Males also have elongated wing feathers and striking bright red tail panels that contrast against their very glossy black feathering. They have a distinctively different call to the other subspecies.

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MALE:

-Small stocky body

-Full rounded crest

-Smaller tail

-Long undertail covert

-Elongated wing feathers

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Graptogyne Male (c) Julie and Barry Blanch

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FEMALE:

-Wedge shaped tail

-Shorter tail from vent to tail tip

-Thinner gold chest barring

-Sharp shriek call

Females often feature a rich reddish orange barring on the chest and their wings tend to be very long and cross over at the back.

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Graptogyne Female (c) Julie and Barry Blanch

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C. b. naso

Commonly known as the ‘Forest Red-tail’ this small group endemic to the very south-western corner of Western Australia is listed as Vulnerable.

A distinctive characteristic of C. b. naso is the large light grey mandible with a black tip—they also appear to be slower in temperament.

Calyptorhynchus banksii naso frequently turn their heads sideways rather than look straight at you—it almost appears as though their large mandible restricts their vision. The males’ mating call is very different and has a close resemblance to the call of the Glossy Black Cockatoo.

The average bird ranges from 600–650 grams in weight and 49–50cm in length.

Tail feathers carry heavy black barring with narrow reddish orange margins, even on the undertail covert feathers.

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MALE

-Long slender tail

-Long wedge undertail covert

-Huge bulbous beak

-Flatter forehead

-Thick short neck & full rounded crest

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FEMALE

-Often have an orange tinge across the chest that fades to cream around the neck.

-Bulbous beak

– Thick pale gold chest barring

– Long tail feathers

– Wide undertail covert black barring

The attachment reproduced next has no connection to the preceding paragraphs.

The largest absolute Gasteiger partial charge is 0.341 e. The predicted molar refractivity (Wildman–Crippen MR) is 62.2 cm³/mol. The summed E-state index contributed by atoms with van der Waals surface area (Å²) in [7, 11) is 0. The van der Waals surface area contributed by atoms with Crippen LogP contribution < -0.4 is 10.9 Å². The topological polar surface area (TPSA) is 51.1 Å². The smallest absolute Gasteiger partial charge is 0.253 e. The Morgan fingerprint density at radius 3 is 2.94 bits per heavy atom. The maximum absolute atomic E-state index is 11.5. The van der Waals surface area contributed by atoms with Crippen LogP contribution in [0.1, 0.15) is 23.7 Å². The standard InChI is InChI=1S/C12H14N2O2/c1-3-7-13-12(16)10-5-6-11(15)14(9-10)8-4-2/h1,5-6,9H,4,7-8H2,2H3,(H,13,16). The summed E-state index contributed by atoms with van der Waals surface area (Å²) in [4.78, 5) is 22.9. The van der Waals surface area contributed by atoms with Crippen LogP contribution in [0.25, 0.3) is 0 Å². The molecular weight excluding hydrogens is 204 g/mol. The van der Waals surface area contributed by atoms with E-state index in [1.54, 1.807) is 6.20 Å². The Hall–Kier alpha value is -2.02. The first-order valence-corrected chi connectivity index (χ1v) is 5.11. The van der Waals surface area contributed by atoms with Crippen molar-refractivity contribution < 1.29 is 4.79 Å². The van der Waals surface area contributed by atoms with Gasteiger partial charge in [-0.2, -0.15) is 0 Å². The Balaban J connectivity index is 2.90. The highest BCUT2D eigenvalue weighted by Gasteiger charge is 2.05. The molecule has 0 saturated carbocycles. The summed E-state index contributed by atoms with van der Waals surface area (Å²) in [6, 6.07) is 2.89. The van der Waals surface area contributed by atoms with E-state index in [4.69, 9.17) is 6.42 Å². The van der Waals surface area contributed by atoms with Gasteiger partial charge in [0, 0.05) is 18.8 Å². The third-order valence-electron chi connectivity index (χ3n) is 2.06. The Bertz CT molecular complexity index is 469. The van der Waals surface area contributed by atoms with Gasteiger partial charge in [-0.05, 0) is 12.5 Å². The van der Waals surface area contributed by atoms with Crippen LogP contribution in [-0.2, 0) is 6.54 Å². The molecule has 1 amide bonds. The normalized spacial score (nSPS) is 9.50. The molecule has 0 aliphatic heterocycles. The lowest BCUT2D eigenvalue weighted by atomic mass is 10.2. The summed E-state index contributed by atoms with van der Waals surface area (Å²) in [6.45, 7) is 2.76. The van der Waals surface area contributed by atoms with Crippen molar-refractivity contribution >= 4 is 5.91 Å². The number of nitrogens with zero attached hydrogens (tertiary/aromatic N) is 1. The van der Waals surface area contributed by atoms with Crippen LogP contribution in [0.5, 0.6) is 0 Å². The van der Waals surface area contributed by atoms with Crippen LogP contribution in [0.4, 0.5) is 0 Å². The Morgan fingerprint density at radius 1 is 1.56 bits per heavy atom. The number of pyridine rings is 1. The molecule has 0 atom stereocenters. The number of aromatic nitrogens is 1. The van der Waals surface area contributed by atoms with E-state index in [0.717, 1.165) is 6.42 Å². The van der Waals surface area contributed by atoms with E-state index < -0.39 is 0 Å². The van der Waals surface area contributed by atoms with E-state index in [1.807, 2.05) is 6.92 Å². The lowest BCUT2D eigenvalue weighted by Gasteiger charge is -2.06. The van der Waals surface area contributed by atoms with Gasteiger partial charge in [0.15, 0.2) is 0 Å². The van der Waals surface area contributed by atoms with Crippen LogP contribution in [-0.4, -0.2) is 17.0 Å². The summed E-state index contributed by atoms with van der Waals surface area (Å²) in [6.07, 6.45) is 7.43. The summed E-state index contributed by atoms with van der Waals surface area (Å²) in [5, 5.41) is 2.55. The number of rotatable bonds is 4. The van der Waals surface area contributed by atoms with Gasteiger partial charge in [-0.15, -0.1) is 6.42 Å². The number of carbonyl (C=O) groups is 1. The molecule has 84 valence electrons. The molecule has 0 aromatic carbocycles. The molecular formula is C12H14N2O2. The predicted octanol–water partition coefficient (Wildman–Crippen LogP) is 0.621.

– Light orange coloured barring

Young are similar in colour to the female until they attain their adult plumage at three years of age.

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Naso Pair (c) Julie and Barry Blanch

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General description

MALE

Mature males are deep black in colour and do not display spots or speckles. Most immature males feature spots and speckles similar to females until their third to fourth moult. The mandible and orbital eye ring is dark grey to black and the tail features a large bright red panel. When displaying, during courtship or when in fear of strangers or predators the males flash and fan their tail. In some subspecies juvenile males exhibit cream spots on their heads until two to three years of age.

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FEMALE

Varying numbers of cream spots and speckles can be found on the head and crest feathers of all the females—some spots appear in a sunburst effect from under the eye area, spreading profusely over the head, crest and shoulders. Cream to orange scalloping and barring on feathers appears from under the vent to the upper chest. All mature females have a bone coloured mandible and a light grey coloured bare orbital eye ring in different shapes and variations. Their tail feathers vary from reddish orange to a creamy white colour with black barring.

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Call

Red-tailed Black Cockatoos make excellent watch dogs alerting all with their distinct alarm call, especially when strangers enter their territory. The call varies from a deep distinct ‘wherrik’ to a ‘karrackk’ sound, depending on the subspecies. I have found that all subspecies are inquisitive and exhibit different personalities—particularly evident in the handraised birds.

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author: Barry and Julie Blanch

Title photo: (c) Peter Shanks. This file is licensed under the Creative Commons Attribution 2.0 Generic license.